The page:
year we said that whenever the peace trade (sentiment) inflates,
investors should buy the dip in oil. Now that gold has been put
in play at the margin, the same applies there, at least until our
fundamental outlook for higher gold values changes.
When we wrote our top five gold stocks
issue in January, our confidence wasn't great in the timing of an
initial entry position. It's getting better. If I had to speculate
on a short term bottom for the gold stocks, I'd say it will happen
at about 120 to 125 for the AMEX Gold Bugs index, which is about
another 5 to 10 percent lower. The average gold stock is likely
to be more volatile than this index of course. Ranking the timeliness
of an initial entry position in gold stocks on a scale between 1
and 5 (1 being most timely), I'd say subjectively that it is still
a two, but that as we approach the aforementioned levels in the
HUI it would become a "one."
If the Dow is going to new lows,
I feel confident that the outlook for gold prices will increasingly
strengthen, and broaden.
At any rate, the dip in gold prices
is likely to bring in the hedgers once again after they refused
buying the last 20 point gain in gold prices on their way to $390.
You'll see what I mean in a minute...
Still the Second Largest Hedge
Book in the World
Dear Bobby Godsell (Anglogold
If you think Anglogold's shares doubled
during 2002 because it's the world's second biggest gold company
(Newmont is arguably number one today), guess again. The company's
shares gained for one reason only - its commitment to reduce the
hedge book. Don't lose sight of that, and don't let this happen
to your stock:
Indeed, Anglo's stock has performed
exceptionally well relative to its blue chip peers. It was the only
blue chip producer that broke out to new highs in the latest gold
rally - December/January.
you're willing to accept that companies like Barrick have the equivalent
of a risk premium priced into their stock in lieu of their bearish
hedge position, imagine what might happen to the price of their
shares if management decided to liquidate the liability in a bull
market (gold) - the stock wouldn't only go up, it would probably
outperform its peers. There's extra leverage. Not only would the
bottom line then fall more in line with gold price moves and flow
more directly through to shareholders, but also, valuations could
then recover to where the unhedged values already are.
This is what I think was happening
in Anglo's market during 2002. The market began pricing it in the
direction of a real gold company under the assumption it would continue
reducing its hedges. Godsell has been loud enough about it after
Anglo's hedge book had as much as
19 million ounces of gold committed during 2000. That was three
years worth of production and almost a third of their reserves -
proven & probable. Today there is little more than 11 million ounces
committed. Most of the hedges were bought back, but some were delivered
It's still the second largest hedge
book in the world, preceded only by Barrick. Moreover, Anglo still
has the largest marked to market cash drain on its books.
However, it also boasted among the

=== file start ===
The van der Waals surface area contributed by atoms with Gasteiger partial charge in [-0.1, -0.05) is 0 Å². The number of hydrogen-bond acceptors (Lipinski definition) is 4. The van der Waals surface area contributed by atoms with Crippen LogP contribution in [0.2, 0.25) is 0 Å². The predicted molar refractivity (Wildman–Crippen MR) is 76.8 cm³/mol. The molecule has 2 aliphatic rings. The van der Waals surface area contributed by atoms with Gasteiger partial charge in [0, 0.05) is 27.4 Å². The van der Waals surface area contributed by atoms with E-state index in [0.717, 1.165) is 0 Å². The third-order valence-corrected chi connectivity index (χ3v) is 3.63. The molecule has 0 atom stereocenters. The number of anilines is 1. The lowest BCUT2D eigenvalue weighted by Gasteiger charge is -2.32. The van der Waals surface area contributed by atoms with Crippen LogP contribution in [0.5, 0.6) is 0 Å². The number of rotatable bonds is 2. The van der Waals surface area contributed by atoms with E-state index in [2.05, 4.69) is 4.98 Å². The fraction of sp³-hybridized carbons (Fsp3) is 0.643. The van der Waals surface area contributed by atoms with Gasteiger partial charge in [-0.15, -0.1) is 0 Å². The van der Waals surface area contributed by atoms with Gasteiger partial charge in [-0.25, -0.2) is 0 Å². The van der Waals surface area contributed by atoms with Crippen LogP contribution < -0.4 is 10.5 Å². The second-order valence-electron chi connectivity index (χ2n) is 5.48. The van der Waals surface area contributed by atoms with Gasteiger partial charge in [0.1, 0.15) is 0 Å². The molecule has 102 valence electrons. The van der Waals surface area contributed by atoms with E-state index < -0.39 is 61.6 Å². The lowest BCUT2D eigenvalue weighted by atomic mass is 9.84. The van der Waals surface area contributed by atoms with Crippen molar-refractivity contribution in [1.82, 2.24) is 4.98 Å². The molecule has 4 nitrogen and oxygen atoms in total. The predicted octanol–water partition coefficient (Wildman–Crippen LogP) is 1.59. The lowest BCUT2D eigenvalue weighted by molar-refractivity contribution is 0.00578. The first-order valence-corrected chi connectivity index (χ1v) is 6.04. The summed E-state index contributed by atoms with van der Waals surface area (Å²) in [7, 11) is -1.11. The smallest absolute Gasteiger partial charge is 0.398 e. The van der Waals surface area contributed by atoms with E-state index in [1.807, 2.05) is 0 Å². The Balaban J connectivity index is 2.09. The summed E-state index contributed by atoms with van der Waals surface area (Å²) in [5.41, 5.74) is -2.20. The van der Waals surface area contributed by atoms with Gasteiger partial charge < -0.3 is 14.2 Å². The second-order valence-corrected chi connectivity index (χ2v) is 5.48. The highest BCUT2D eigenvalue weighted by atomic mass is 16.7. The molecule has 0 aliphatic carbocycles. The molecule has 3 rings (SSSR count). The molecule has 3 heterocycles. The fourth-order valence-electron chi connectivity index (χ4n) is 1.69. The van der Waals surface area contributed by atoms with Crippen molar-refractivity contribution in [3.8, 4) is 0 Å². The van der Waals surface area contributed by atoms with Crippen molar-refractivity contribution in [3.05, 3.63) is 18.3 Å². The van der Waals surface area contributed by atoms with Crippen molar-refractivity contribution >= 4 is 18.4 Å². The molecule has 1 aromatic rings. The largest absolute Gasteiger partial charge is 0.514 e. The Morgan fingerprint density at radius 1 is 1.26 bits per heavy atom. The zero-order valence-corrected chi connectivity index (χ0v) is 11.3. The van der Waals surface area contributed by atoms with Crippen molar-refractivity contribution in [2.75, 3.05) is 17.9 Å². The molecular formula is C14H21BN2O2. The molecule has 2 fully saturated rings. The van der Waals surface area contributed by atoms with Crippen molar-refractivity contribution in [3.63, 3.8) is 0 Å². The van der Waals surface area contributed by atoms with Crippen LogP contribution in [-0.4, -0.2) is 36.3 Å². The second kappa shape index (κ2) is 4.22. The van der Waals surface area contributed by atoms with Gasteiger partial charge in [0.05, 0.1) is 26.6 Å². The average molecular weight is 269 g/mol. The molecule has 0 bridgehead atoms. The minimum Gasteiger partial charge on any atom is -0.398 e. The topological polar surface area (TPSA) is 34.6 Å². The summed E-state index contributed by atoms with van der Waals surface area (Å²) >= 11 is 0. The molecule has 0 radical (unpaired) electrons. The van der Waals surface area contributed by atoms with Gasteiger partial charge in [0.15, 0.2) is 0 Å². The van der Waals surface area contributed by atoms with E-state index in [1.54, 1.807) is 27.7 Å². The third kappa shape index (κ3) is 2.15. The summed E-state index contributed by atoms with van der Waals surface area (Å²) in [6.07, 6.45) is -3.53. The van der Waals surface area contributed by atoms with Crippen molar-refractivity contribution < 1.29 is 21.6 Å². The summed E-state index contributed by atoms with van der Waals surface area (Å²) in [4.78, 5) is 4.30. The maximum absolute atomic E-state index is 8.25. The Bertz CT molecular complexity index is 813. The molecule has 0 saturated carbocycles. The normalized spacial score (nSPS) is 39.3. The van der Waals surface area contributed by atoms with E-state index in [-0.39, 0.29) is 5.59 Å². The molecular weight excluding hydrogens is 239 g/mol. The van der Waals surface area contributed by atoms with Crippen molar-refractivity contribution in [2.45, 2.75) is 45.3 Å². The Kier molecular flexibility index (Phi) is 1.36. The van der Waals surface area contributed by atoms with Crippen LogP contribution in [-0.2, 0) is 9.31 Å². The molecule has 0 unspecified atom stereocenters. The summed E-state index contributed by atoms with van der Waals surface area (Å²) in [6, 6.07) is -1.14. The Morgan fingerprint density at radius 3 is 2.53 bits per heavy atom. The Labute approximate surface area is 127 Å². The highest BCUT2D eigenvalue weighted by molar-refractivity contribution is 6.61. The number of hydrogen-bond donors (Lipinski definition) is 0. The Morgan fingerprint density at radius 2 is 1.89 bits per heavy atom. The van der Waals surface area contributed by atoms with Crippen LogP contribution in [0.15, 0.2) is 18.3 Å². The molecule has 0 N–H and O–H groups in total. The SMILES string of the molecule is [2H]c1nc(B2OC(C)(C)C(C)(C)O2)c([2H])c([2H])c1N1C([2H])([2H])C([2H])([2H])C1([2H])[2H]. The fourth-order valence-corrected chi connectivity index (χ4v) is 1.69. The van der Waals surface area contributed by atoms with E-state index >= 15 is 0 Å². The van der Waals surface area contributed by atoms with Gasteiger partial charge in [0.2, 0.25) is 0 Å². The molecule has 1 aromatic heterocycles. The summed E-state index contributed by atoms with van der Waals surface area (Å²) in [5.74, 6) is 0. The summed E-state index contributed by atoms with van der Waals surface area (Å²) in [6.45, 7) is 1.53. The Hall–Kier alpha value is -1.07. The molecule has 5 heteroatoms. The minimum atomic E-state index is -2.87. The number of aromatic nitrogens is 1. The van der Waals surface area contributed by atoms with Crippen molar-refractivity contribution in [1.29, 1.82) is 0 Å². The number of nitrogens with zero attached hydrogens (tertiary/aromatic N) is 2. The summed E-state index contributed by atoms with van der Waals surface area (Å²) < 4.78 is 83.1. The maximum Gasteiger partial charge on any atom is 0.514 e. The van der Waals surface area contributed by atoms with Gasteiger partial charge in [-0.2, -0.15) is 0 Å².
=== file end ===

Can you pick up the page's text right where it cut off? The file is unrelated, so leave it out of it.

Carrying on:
most aggressive hedge buyback plans during 2002. Newmont, Placer,
and Barrick on the other hand are ho-humming along like deer stuck
in headlights (that may change at Barrick now???).
has advertised its commitment to shareholders, that it would reverse
its hedges now that it's become bullish on gold. Consequently, and
this I think is very important, the marked-to-market loss
on their hedge position stabilized throughout last year
while others' worsened (we haven't got NEM and ABX hedge data for
the fourth quarter yet but trend has deteriorated all year long).
Barrick's hedge book was worth a
"positive" US$356 million at the end of 2001. In the third quarter
it was worth a negative US$300 million (see chart). That's almost
a US$700 million bearish swing in three quarters. Newmont acquired
its hedges during the first and second quarter - what a deal. And
while Anglo's hedge book deteriorated compared to the fourth quarter
of 2001, it stopped deteriorating shortly thereafter. We attribute
that wholly to the company's buyback program!
However, in its fourth
quarter report, Anglo also said that the marked to market value
of its hedges declined to a negative US$590 million by the end of
January from a negative US$447 million at the end of December -
where they largely stabilized through 2002. Thus, while this value
stabilized all year long during 2002 on a $40 gain in the price
of gold, in only one month it deteriorated by almost 35% on a $20
gain in the price of gold. What happened?
They stopped buying back their hedges,
obviously. Maybe they expected this dip. Or maybe they've turned
bearish. Maybe they wanted to see how the market would do without
them buying it up every other day. Choo-o-o-o, Choo--o-o! That's
the sound of the train as it left the station. Blew right by them.
Gold prices kept charging higher without them.
I think you get the point Mr. Godsell.
Don't try and outguess the market. There's too much at stake. If
Anglo is fundamentally bullish, there's no reason to be hedged whatsoever.
The gold market is liquid. Buy back 5 million ounces this year and
be done with it - and watch your stock go to the moon. Or crash
and burn with Barrick. The same message goes out to Wayne Murdy
of Newmont. Be bullish, as Merrill Lynch would say!
A copy of the complete story in today's
Daily Global Market Outlook is available to subscribers through
Edmond J Bugos